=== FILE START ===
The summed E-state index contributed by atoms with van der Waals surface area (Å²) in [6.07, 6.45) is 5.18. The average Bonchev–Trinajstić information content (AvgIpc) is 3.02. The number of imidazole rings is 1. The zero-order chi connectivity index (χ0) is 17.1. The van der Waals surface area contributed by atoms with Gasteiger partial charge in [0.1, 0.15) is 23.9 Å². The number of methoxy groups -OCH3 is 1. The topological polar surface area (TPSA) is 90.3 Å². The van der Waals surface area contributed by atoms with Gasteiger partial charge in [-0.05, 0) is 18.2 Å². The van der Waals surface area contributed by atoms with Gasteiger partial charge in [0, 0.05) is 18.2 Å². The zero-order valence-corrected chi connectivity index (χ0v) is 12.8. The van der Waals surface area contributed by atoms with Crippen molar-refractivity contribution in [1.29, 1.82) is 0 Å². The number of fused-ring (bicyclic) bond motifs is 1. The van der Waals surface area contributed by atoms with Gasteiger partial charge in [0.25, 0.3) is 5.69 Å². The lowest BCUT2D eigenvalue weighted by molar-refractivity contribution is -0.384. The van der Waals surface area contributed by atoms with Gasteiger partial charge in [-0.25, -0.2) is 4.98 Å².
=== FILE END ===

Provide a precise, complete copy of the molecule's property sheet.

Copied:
The summed E-state index contributed by atoms with van der Waals surface area (Å²) in [6.07, 6.45) is 5.18. The average Bonchev–Trinajstić information content (AvgIpc) is 3.02. The number of imidazole rings is 1. The zero-order chi connectivity index (χ0) is 17.1. The van der Waals surface area contributed by atoms with Gasteiger partial charge in [0.1, 0.15) is 23.9 Å². The number of methoxy groups -OCH3 is 1. The topological polar surface area (TPSA) is 90.3 Å². The van der Waals surface area contributed by atoms with Gasteiger partial charge in [-0.05, 0) is 18.2 Å². The van der Waals surface area contributed by atoms with Gasteiger partial charge in [0, 0.05) is 18.2 Å². The zero-order valence-corrected chi connectivity index (χ0v) is 12.8. The van der Waals surface area contributed by atoms with Crippen molar-refractivity contribution in [1.29, 1.82) is 0 Å². The number of fused-ring (bicyclic) bond motifs is 1. The van der Waals surface area contributed by atoms with Gasteiger partial charge in [0.25, 0.3) is 5.69 Å². The lowest BCUT2D eigenvalue weighted by molar-refractivity contribution is -0.384. The van der Waals surface area contributed by atoms with Gasteiger partial charge in [-0.25, -0.2) is 4.98 Å².